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Cancer Res. 1990 Feb 1;50(3):499-502.

Inhibitory effect of apigenin, a plant flavonoid, on epidermal ornithine decarboxylase and skin tumor promotion in mice.

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Eppley Institute for Research in Cancer and Allied Diseases, University of Nebraska Medical Center, Omaha 68105.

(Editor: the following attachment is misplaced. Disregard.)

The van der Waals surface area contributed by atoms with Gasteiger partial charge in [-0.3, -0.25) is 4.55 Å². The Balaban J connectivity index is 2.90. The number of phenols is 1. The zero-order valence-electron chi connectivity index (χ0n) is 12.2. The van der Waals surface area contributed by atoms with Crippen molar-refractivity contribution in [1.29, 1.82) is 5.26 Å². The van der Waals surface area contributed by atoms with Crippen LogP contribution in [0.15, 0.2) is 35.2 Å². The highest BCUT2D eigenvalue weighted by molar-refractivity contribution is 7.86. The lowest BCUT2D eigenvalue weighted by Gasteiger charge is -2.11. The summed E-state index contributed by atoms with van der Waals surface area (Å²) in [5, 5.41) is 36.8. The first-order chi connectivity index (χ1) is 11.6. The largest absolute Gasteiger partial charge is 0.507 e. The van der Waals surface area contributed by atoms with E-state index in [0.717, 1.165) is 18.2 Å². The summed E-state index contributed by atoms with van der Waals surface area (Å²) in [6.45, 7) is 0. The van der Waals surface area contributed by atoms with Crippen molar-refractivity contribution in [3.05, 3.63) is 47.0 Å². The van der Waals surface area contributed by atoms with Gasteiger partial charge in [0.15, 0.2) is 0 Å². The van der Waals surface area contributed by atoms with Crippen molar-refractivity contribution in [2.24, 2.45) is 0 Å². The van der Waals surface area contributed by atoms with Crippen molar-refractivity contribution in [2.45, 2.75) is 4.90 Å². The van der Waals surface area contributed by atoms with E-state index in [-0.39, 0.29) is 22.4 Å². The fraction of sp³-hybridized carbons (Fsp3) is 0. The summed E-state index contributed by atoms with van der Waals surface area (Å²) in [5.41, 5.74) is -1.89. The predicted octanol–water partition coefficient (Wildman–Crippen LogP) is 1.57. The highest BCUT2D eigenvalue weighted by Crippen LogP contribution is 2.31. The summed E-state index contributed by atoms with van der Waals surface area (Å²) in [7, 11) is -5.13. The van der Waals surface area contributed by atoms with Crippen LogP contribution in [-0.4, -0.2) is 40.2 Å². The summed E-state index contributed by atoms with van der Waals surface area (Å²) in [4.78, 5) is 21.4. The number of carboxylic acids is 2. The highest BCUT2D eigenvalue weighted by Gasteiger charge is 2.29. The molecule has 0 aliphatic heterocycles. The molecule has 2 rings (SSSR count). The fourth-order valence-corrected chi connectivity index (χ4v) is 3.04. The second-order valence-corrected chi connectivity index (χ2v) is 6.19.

This investigation studied the effect of topical application of apigenin on skin tumorigenesis initiated by 7,12-dimethylbenz(a)anthracene (DMBA) and promoted by 12-O-tetradecanoylphorbol-13-acetate (TPA) in SENCAR mice. Apigenin was a potent inhibitor of epidermal ornithine decarboxylase induction by TPA in a dose-dependent manner from 1 to 20 mumol. Two tumorigenesis studies were conducted. In the first study, 20 mumol of apigenin was applied topically and no effect on body weight was observed. By week 33 after DMBA initiation, 48% of DMBA/TPA-treated mice developed carcinomas, while none occurred in DMBA/apigenin/TPA-treated groups. In the second study, doses of 5 and 20 mumol of apigenin were used. The papilloma incidence for 0, 5, and 20 mumol apigenin at 26 weeks after DMBA was 93.3, 58, and 39.3%, and papilloma numbers per mouse were 7.5, 2.5, and 1.8, respectively. Apigenin prolonged by 3 weeks the latency period of tumor appearance. In addition, apigenin significantly inhibited the incidence of carcinoma and the numbers of carcinomas. The incidence of carcinomas per tumor-bearing animal and the ratio of carcinomas/papillomas in two apigenin-treated groups decreased although there were no significant differences between the three groups. These data indicate that apigenin inhibited skin papillomas and showed the tendency to decrease conversion of papillomas to carcinomas.

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